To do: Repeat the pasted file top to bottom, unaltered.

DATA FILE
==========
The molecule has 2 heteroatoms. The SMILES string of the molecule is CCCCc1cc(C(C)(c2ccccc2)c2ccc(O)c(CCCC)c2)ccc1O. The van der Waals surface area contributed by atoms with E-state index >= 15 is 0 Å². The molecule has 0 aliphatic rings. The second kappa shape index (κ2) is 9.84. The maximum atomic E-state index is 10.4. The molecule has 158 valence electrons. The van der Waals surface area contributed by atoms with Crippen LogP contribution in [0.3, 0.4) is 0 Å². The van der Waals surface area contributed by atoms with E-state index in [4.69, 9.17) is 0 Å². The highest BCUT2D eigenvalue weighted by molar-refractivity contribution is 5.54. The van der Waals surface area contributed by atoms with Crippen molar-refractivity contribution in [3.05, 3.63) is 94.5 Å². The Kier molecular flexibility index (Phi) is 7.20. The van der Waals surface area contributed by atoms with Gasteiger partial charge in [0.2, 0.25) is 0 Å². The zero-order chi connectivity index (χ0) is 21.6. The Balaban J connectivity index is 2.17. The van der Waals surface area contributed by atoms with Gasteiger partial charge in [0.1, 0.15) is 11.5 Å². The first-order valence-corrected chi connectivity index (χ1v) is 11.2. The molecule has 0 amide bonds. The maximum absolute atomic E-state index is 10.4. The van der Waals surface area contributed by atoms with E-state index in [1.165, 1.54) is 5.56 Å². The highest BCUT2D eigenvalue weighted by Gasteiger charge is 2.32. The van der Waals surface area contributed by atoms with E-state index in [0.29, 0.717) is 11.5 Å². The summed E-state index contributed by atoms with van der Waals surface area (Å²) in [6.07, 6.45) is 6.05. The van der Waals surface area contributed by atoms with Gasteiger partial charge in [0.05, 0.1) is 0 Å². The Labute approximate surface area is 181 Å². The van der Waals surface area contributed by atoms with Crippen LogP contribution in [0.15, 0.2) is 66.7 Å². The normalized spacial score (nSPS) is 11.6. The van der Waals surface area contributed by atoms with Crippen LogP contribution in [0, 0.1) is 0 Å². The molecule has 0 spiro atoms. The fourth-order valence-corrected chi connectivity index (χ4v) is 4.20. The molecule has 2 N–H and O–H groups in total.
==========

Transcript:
The molecule has 2 heteroatoms. The SMILES string of the molecule is CCCCc1cc(C(C)(c2ccccc2)c2ccc(O)c(CCCC)c2)ccc1O. The van der Waals surface area contributed by atoms with E-state index >= 15 is 0 Å². The molecule has 0 aliphatic rings. The second kappa shape index (κ2) is 9.84. The maximum atomic E-state index is 10.4. The molecule has 158 valence electrons. The van der Waals surface area contributed by atoms with Crippen LogP contribution in [0.3, 0.4) is 0 Å². The van der Waals surface area contributed by atoms with E-state index in [4.69, 9.17) is 0 Å². The highest BCUT2D eigenvalue weighted by molar-refractivity contribution is 5.54. The van der Waals surface area contributed by atoms with Crippen molar-refractivity contribution in [3.05, 3.63) is 94.5 Å². The Kier molecular flexibility index (Phi) is 7.20. The van der Waals surface area contributed by atoms with Gasteiger partial charge in [0.2, 0.25) is 0 Å². The zero-order chi connectivity index (χ0) is 21.6. The Balaban J connectivity index is 2.17. The van der Waals surface area contributed by atoms with Gasteiger partial charge in [0.1, 0.15) is 11.5 Å². The first-order valence-corrected chi connectivity index (χ1v) is 11.2. The molecule has 0 amide bonds. The maximum absolute atomic E-state index is 10.4. The van der Waals surface area contributed by atoms with E-state index in [1.165, 1.54) is 5.56 Å². The highest BCUT2D eigenvalue weighted by Gasteiger charge is 2.32. The van der Waals surface area contributed by atoms with E-state index in [0.29, 0.717) is 11.5 Å². The summed E-state index contributed by atoms with van der Waals surface area (Å²) in [6.07, 6.45) is 6.05. The van der Waals surface area contributed by atoms with Gasteiger partial charge in [0.05, 0.1) is 0 Å². The Labute approximate surface area is 181 Å². The van der Waals surface area contributed by atoms with Crippen LogP contribution in [0.15, 0.2) is 66.7 Å². The normalized spacial score (nSPS) is 11.6. The van der Waals surface area contributed by atoms with Crippen LogP contribution in [0, 0.1) is 0 Å². The molecule has 0 spiro atoms. The fourth-order valence-corrected chi connectivity index (χ4v) is 4.20. The molecule has 2 N–H and O–H groups in total.